definition, ‘pure ones’ free from passion, ill-will and delusion and
therefore, was without doubt capable of retaining, perfectly the
Buddha’s words. Thus they ensured that the Buddha’s teachings would be
preserved faithfully for posterity.

Even those devoted monks
who had not yet attained Arahantahood but had reached the first three
stages of sainthood and had powerful, retentive memories could also call
to mind word for word what the Buddha had preached and so could be
worthy custodians of the Buddha’s teachings. One such monk was Ānanda,
the chosen attendant and constant companion of the Buddha during the
last twenty-five years of the his life. Ānanda was highly intelligent
and gifted with the ability to remember whatever he had heard. Indeed,
it was his express wish that the Buddha always relate all of his
discourses to him and although he was not yet an Arahanta he
deliberately committed to memory word for word all the Buddha’s sermons
with which he exhorted monks, nuns and his lay followers. The combined
efforts of these gifted and devoted monks made it possible for the
Dhamma and Vinaya, as taught by the Buddha to be preserved in its
original state.

The Pāli Tipiṭaka and its allied literature
exists as a result of the Buddha’s discovery of the noble and liberating
path of the pure Dhamma. This path enables all those who follow it to
lead a peaceful and happy life. Indeed, in this day and age we are
fortunate to have the authentic teachings of the Buddha preserved for
future generations through the conscientious and concerted efforts of
his ordained disciples down through the ages. The Buddha had said to his
disciples that when he was no longer amongst them, that it was
essential that the Saṅgha should come together for the purpose of
collectively reciting the Dhamma, precisely as he had taught it. In
compliance with this instruction the first Elders duly called a council
and systematically ordered all the Buddha’s discourses and monastic
rules and then faithfully recited them word for word in concert.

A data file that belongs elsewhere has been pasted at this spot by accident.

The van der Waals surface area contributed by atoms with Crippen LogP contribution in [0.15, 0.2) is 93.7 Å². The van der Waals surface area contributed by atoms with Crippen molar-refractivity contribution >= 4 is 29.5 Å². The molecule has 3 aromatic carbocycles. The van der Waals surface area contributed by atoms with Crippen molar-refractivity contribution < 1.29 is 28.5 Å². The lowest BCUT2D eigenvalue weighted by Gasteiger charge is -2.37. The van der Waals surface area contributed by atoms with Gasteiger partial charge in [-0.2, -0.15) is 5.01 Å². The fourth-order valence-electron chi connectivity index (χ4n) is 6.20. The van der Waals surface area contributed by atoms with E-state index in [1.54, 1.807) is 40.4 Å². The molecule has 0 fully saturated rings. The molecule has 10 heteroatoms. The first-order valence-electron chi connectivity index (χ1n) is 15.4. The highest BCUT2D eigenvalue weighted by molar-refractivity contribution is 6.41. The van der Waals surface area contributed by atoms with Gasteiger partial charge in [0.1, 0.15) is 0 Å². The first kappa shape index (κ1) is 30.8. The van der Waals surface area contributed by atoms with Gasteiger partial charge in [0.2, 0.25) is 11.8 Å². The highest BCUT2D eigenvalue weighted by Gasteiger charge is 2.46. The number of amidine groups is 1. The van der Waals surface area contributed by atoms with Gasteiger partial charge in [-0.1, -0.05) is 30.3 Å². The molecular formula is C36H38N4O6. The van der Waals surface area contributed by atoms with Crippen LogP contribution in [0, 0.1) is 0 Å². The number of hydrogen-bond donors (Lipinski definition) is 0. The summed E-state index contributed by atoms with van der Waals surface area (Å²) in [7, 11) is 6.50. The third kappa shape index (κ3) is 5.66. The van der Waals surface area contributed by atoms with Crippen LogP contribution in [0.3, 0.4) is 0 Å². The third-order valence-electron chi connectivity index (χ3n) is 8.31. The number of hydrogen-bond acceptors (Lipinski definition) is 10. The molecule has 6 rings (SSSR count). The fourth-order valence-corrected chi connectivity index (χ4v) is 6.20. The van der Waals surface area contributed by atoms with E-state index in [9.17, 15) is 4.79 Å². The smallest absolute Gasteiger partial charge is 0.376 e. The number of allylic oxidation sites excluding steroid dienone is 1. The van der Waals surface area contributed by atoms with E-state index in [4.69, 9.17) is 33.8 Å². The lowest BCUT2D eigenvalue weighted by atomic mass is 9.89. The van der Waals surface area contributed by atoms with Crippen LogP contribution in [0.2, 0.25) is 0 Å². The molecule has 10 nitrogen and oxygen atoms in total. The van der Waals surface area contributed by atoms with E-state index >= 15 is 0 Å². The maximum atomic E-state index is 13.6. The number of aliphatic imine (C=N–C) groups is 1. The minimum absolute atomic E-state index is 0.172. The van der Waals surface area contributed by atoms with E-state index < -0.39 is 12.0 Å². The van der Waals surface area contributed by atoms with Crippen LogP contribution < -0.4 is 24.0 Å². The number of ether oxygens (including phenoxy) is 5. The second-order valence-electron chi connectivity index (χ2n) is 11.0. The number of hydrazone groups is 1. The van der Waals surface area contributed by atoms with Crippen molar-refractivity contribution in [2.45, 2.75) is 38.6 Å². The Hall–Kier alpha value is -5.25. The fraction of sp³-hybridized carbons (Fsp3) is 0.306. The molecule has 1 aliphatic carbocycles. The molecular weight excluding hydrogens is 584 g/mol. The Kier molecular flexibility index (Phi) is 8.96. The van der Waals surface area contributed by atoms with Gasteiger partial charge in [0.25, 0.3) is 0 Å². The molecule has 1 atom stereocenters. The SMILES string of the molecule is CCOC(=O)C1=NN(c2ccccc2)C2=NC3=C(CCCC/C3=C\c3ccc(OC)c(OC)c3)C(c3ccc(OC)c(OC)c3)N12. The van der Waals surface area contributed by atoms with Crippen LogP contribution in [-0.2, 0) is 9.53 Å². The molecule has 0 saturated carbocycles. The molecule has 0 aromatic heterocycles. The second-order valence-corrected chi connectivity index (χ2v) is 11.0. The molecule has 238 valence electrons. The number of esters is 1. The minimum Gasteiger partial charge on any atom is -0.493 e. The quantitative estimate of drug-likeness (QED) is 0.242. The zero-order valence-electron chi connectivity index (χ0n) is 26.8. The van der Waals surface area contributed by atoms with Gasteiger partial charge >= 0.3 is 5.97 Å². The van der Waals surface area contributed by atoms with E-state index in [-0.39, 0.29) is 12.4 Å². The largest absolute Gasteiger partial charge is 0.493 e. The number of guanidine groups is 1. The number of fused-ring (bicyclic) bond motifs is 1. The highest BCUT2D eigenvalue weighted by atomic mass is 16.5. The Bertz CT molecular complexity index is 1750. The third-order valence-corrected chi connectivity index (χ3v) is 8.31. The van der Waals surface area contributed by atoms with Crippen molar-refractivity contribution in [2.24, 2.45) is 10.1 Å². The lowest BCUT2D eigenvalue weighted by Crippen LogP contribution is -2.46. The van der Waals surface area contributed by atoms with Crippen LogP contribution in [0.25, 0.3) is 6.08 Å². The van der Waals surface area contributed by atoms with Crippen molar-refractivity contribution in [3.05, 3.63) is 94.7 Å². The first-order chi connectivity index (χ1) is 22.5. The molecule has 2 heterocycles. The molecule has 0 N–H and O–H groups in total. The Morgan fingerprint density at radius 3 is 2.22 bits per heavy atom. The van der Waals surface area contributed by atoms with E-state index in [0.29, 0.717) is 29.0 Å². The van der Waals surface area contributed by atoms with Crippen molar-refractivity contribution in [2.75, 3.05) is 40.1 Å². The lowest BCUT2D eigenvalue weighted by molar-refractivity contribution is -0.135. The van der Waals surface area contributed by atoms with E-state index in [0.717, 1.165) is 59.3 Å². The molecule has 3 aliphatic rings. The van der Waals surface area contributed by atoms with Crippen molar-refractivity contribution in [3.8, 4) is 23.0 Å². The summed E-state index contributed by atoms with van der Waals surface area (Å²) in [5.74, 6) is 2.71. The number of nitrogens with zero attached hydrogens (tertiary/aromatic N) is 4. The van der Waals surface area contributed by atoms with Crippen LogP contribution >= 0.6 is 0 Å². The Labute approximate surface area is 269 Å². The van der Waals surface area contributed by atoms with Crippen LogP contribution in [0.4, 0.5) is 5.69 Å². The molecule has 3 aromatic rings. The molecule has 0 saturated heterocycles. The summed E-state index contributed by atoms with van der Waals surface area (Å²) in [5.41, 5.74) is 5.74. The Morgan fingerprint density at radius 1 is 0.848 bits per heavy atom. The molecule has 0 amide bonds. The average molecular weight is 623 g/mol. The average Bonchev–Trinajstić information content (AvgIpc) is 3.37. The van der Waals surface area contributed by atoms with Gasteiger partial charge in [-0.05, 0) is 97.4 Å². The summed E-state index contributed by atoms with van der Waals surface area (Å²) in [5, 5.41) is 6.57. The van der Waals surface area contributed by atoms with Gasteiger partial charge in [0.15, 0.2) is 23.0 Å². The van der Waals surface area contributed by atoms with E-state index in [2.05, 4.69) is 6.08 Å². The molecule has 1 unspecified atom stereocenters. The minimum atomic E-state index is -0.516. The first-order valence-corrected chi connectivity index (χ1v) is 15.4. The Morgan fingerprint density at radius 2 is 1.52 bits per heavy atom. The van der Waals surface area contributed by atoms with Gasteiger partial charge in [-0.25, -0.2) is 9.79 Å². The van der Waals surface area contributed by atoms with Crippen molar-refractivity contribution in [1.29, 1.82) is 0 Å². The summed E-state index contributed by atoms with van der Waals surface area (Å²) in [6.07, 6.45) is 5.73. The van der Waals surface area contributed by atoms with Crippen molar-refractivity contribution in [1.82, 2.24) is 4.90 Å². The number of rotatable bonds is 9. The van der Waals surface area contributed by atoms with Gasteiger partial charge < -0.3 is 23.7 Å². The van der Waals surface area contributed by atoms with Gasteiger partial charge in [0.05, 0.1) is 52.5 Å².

The teachings contained in the Tipiṭaka are also known as the Doctrine
of the Elders [Theravāda]. These discourses number several hundred and
have always been recited word for word ever since the First Council was
convened. Subsequently, more Councils have been called for a number of
reasons but at every one of them the entire body of the Buddha’s
teaching has always been recited by the Saṅgha participants, in concert
and word for word. The first council took place three months after the
Buddha’s attainment of Mahāparinibbāṇa and was followed by five more,
two of which were convened in the nineteenth and twentieth centuries.
These collective recitations which were performed by the monks at all
these Dhamma Councils are known as the ‘Dhamma Saṅgītis’, the Dhamma
Recitations. They are so designated because of the precedent set at the
First Dhamma Council, when all the Teachings were recited first by an
Elder of the Saṅgha and then chanted once again in chorus by all of the
monks attending the assembly. The recitation was judged to have been
authentic, when and only when, it had been approved unanimously by the
members of the Council. What follows is a brief history of the Six
Councils.

The First Council

King Ajātasattu sponsored the First Council. It was convened in 544
B.C. in the Sattapaāāī Cave situated outside Rājagaha three months after
the Buddha had passed away. A detailed account of this historic meeting
can be found in the Cūllavagga of the Vinaya Piṭaka. According to this
record the incident which prompted the Elder Mahākassapa to call this
meeting was his hearing a disparaging remark about the strict rule of
life for monks. This is what happened. The monk Subhadda, a former
barber, who had ordained late in life, upon hearing that the Buddha had